There is need for effective and affordable vaccines against SARS-CoV-2 to tackle the ongoing pandemic. In this study, we describe a protein nanoparticle vaccine against SARS-CoV-2. The vaccine is based on the display of coronavirus spike glycoprotein receptor-binding domain (RBD) on a synthetic virus-like particle (VLP) platform, SpyCatcher003-mi3, using SpyTag/SpyCatcher technology. Low doses of RBD-SpyVLP in a prime-boost regimen induce a strong neutralising antibody response in mice and pigs that is superior to convalescent human sera. We evaluate antibody quality using ACE2 blocking and neutralisation of cell infection by pseudovirus or wild-type SARS-CoV-2. Using competition assays with a monoclonal antibody panel, we show that RBD-SpyVLP induces a polyclonal antibody response that recognises key epitopes on the RBD, reducing the likelihood of selecting neutralisation-escape mutants. Moreover, RBD-SpyVLP is thermostable and can be lyophilised without losing immunogenicity, to facilitate global distribution and reduce cold-chain dependence. The data suggests that RBD-SpyVLP provides strong potential to address clinical and logistic challenges of the COVID-19 pandemic.


Subject(s)
Antibodies, Viral/immunology , COVID-19 Vaccines/immunology , COVID-19/prevention & control , Peptides/immunology , SARS-CoV-2/immunology , Spike Glycoprotein, Coronavirus/immunology , Angiotensin-Converting Enzyme 2/immunology , Animals , Antibodies, Blocking/immunology , Antibodies, Monoclonal/immunology , Antibodies, Neutralizing/immunology , COVID-19/immunology , Cell Line , Mice , Mice, Inbred BALB C , Mice, Inbred C57BL , Protein Interaction Domains and Motifs , Protein Multimerization , Swine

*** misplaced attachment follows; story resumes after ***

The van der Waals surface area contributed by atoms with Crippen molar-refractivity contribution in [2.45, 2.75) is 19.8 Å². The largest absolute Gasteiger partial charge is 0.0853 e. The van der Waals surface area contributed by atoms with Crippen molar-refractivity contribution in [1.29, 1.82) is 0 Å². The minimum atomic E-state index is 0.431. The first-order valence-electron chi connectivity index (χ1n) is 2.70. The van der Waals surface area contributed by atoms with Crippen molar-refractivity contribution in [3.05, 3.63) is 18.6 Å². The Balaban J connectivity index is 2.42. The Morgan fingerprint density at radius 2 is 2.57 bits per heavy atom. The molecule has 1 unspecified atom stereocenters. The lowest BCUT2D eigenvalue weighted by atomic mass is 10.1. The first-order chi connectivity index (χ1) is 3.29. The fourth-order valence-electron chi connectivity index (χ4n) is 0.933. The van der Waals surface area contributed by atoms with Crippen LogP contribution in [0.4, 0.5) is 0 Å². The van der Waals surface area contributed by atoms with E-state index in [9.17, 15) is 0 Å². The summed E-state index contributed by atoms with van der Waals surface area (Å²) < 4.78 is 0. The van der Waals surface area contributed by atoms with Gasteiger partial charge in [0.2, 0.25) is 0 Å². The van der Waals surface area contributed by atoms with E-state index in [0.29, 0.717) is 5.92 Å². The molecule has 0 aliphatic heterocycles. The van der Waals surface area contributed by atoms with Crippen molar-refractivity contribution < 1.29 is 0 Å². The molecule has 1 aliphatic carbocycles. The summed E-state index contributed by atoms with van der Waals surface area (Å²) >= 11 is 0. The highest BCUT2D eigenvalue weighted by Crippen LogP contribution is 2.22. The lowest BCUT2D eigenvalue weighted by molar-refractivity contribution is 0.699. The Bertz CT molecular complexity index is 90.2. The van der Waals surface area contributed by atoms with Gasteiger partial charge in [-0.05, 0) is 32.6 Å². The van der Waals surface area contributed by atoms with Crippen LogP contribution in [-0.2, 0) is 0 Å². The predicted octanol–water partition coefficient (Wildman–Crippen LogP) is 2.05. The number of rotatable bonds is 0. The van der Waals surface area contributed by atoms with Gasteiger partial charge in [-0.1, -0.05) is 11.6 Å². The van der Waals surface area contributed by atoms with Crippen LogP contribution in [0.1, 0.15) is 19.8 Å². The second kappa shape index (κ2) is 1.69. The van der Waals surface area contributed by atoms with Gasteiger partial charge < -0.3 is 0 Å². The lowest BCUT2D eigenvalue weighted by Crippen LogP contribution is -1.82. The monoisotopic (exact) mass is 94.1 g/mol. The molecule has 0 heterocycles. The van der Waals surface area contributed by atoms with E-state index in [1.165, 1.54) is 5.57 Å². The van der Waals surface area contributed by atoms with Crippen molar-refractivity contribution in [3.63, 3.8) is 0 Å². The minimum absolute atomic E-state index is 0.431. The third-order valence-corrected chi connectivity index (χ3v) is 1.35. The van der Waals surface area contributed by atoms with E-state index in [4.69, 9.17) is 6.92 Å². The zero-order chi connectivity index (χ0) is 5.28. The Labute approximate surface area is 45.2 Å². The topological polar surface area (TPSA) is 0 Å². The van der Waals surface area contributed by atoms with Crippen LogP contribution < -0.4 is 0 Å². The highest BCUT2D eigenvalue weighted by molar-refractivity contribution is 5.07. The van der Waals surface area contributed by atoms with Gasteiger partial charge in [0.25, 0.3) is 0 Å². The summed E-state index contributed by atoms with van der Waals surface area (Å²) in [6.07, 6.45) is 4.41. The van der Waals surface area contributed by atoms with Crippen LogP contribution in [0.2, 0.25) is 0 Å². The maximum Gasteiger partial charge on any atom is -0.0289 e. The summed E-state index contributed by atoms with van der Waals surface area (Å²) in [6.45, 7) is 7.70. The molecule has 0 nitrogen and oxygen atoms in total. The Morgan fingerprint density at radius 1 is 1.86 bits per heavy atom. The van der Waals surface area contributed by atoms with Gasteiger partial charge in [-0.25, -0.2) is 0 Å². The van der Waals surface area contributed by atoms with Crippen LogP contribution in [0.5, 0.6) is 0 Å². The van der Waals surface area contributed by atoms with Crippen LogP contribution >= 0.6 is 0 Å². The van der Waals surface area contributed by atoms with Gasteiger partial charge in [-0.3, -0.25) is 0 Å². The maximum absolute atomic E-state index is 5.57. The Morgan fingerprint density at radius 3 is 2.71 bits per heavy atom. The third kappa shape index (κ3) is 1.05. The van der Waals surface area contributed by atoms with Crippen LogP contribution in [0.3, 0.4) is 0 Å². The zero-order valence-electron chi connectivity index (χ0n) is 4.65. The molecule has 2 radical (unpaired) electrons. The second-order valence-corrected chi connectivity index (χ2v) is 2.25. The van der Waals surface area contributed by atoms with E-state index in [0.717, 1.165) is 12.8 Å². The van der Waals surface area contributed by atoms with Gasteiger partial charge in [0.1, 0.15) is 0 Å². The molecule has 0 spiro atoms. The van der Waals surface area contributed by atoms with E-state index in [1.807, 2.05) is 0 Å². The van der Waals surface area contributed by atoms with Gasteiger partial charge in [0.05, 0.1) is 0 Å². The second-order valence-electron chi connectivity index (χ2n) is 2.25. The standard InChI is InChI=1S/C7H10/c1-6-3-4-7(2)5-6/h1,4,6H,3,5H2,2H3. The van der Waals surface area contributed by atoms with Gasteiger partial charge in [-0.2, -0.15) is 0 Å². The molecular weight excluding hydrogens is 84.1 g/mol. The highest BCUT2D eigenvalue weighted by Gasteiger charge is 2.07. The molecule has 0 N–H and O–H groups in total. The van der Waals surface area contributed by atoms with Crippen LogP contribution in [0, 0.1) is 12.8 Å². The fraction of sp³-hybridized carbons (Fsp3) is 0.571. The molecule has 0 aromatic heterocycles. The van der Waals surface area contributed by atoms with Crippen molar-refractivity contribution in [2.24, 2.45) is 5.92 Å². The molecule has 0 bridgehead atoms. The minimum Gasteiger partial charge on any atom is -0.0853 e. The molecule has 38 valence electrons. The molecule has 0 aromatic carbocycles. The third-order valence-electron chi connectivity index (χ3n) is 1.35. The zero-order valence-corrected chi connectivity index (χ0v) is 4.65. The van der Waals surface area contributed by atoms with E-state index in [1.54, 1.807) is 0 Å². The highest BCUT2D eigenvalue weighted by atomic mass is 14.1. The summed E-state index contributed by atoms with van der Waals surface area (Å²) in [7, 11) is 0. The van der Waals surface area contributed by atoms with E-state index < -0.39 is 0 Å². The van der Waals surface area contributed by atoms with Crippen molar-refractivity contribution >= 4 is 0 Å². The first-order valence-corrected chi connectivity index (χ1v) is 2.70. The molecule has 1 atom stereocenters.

9.
Nat Commun ; 12(1): 81, 2021 01 04.
Article in English | MEDLINE | ID: covidwho-1007628

ABSTRACT

There is a vital need for authentic COVID-19 animal models to enable the pre-clinical evaluation of candidate vaccines and therapeutics. Here we report a dose titration study of SARS-CoV-2 in the ferret model. After a high (5 × 106 pfu) and medium (5 × 104 pfu) dose of virus is delivered, intranasally, viral RNA shedding in the upper respiratory tract (URT) is observed in 6/6 animals, however, only 1/6 ferrets show similar signs after low dose (5 × 102 pfu) challenge. Following sequential culls pathological signs of mild multifocal bronchopneumonia in approximately 5-15% of the lung is seen on day 3, in high and medium dosed groups. Ferrets re-challenged, after virus shedding ceased, are fully protected from acute lung pathology. The endpoints of URT viral RNA replication & distinct lung pathology are observed most consistently in the high dose group. This ferret model of SARS-CoV-2 infection presents a mild clinical disease.